7 words: the beginning of a new piece


“Brevity is the soul of wit.” Hamlet


Brevity is an idea that I have had for few months. It will be a collection of short pieces for voice and piano based on seven words:








The piece will attempt to explore the unexpected realities of sound that happen when words are pronounced, spoken, sung. The tiny little openings created by breath, the cracks between vowels and consonants and the magical power of the pure sound of speech beyond semantics.

Today we had a marvelous, productive, concentrated and creative recording session with the wonderful Tony Arnold.

I have done many recordings with actors, singers and instrumental players but today’s recording was something special. What Miss Arnold did was record those seven words or partial sounds based on them for an hour and a half, just to give me enough source material for my new composition. She is an extremely generous performer and I consider myself very lucky that we will be working together.

Now I have to listen, choose, edit, rearrange and structure each of the seven pieces, which will become the Brevity cycle for piano,  voice and (maybe) video. In other words, the piece is now in my own hands and that is both exciting and a little scary. Fortunately, I have never let such worries bother me or paralyze me, which is leaving me with just the excitement.

My intention is, for a first time, to “document” the process of creating a piece in this blog.

That means that if you are interested in the process of creation, you should subscribe to the blog and make sure you don’t miss anything.

This is what we started with:

I. Hope

1. Various reiterations of “H”; breathing in and out – short, medium and long;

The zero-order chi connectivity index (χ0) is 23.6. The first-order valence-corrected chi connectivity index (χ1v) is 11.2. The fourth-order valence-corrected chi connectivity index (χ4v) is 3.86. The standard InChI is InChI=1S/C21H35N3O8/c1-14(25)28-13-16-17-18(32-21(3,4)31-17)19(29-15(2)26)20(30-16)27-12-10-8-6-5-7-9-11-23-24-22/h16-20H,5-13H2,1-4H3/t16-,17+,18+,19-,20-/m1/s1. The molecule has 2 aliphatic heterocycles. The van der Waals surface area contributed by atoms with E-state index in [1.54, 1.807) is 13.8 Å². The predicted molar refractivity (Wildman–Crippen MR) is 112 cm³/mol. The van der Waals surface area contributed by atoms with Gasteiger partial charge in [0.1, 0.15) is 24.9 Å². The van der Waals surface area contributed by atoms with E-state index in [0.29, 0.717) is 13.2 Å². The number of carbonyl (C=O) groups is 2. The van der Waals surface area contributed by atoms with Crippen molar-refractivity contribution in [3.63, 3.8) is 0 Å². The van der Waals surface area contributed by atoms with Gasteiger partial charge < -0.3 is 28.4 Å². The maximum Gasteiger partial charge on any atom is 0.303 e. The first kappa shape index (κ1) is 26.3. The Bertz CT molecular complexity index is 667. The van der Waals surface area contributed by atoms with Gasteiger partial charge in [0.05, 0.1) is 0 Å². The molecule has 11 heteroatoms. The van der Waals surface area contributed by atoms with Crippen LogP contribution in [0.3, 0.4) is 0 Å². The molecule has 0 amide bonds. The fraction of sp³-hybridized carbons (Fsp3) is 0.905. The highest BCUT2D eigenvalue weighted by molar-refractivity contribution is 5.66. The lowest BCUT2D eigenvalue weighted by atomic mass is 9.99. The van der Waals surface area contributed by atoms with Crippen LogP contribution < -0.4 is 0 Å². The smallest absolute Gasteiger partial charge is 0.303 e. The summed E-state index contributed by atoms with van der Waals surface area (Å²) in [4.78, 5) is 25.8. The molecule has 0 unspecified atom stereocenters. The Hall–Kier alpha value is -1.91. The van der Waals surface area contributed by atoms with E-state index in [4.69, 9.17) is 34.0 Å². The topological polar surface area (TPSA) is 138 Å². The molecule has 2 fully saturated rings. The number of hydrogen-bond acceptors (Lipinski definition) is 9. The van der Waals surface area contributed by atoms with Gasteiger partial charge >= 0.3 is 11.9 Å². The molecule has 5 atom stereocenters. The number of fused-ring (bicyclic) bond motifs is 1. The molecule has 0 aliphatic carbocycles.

2. “O” – limited scale with different durations; various glissandos; the lowest possible “O” sound; Throat and mouth trill on “O”. Vocalizing on “O”, see notation, against

3. “P” as a percussive sound; in combination with “O” – as in “Ope”;

II. Push

1. Working more as a whole word, prolonging the “U” (Ooh) sound and the “sh” sound.

2. Making chord out of those sounds (see notation).

III. Clock

1. Juxtaposing short and long sounds; long sounds with “Cloooock”, short (maybe) with variations of the word: click, clack, even some “made up” words mimicking the sound of “clock”.

IV. Tree

1. “Tree” with a very long “ee” vocal, almost like a Gregorian chant, simple, one line melody;

2. Using the “ee” sound and jumping intervals (pairs of notes) – from high to mid-range, from high to low range; with and without a glissando.

3. Some harmonic seconds with “ee” – both major and minor seconds; throughout the whole range

V. Fake

1. Let’s explore laughter on this one;

2. Various “F” and “K” sounds for percussive/rhythmic purposes;

VI. Spin

1. Maybe an exploration of different vibrato techniques on the vowel, even greatly exaggerated ones at different notes in the range, including some low ones?

2. Various divisions of the word – “S”, “S-P”, “In”,“Innn”, “pin”, “pinnn” etc.

VII. Back

1. We will try to play on the word as much as possible here – “back” as a return, “back” as part of the body (may be obscuring the mouth with a hand or helping with hand by moving lower lip – “Ba-ba-ba” etc.

2. Also some pure consonants: “B”, including just with air; “K”, including a longer sound combining “K” and “H” – “Kh-h-h”;


 I did prepare some notated parts as well. They were mostly conceived as sketches but we used them and recorded them straightforward as singing parts. Here they are:
This is quite a beginning. It is also a kind of vague beginning – you wouldn’t know how the music will sound only by looking at these starting points. For me this is part of the fascination with a new way of working. It is quite free and uninhibited. You could steer the materials in many different directions and each one could be viable and rewarding.
The first ever music teacher in my life said to my parents in our first ever meeting:
“Let’s sign him up for piano lessons – you never know in which hat the proverbial rabbit is hiding”